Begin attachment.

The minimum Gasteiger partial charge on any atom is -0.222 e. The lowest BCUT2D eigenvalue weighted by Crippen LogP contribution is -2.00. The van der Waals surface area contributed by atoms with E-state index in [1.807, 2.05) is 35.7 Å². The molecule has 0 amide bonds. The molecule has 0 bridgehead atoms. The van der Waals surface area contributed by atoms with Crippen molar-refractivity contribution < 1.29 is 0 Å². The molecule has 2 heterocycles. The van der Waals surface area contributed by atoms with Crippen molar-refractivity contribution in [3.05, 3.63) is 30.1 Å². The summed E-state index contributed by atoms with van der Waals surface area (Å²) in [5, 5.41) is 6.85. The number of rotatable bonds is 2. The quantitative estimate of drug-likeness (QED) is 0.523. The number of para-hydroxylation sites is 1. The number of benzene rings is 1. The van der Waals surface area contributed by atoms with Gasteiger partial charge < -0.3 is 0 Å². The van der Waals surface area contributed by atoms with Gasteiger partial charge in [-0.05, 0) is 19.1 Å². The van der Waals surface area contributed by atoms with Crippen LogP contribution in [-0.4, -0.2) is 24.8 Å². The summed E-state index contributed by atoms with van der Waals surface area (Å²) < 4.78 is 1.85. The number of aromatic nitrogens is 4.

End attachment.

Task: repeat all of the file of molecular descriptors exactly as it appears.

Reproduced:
The minimum Gasteiger partial charge on any atom is -0.222 e. The lowest BCUT2D eigenvalue weighted by Crippen LogP contribution is -2.00. The van der Waals surface area contributed by atoms with E-state index in [1.807, 2.05) is 35.7 Å². The molecule has 0 amide bonds. The molecule has 0 bridgehead atoms. The van der Waals surface area contributed by atoms with Crippen molar-refractivity contribution < 1.29 is 0 Å². The molecule has 2 heterocycles. The van der Waals surface area contributed by atoms with Crippen molar-refractivity contribution in [3.05, 3.63) is 30.1 Å². The summed E-state index contributed by atoms with van der Waals surface area (Å²) in [5, 5.41) is 6.85. The number of rotatable bonds is 2. The quantitative estimate of drug-likeness (QED) is 0.523. The number of para-hydroxylation sites is 1. The number of benzene rings is 1. The van der Waals surface area contributed by atoms with Gasteiger partial charge < -0.3 is 0 Å². The van der Waals surface area contributed by atoms with Gasteiger partial charge in [-0.05, 0) is 19.1 Å². The van der Waals surface area contributed by atoms with Crippen LogP contribution in [-0.4, -0.2) is 24.8 Å². The summed E-state index contributed by atoms with van der Waals surface area (Å²) < 4.78 is 1.85. The number of aromatic nitrogens is 4.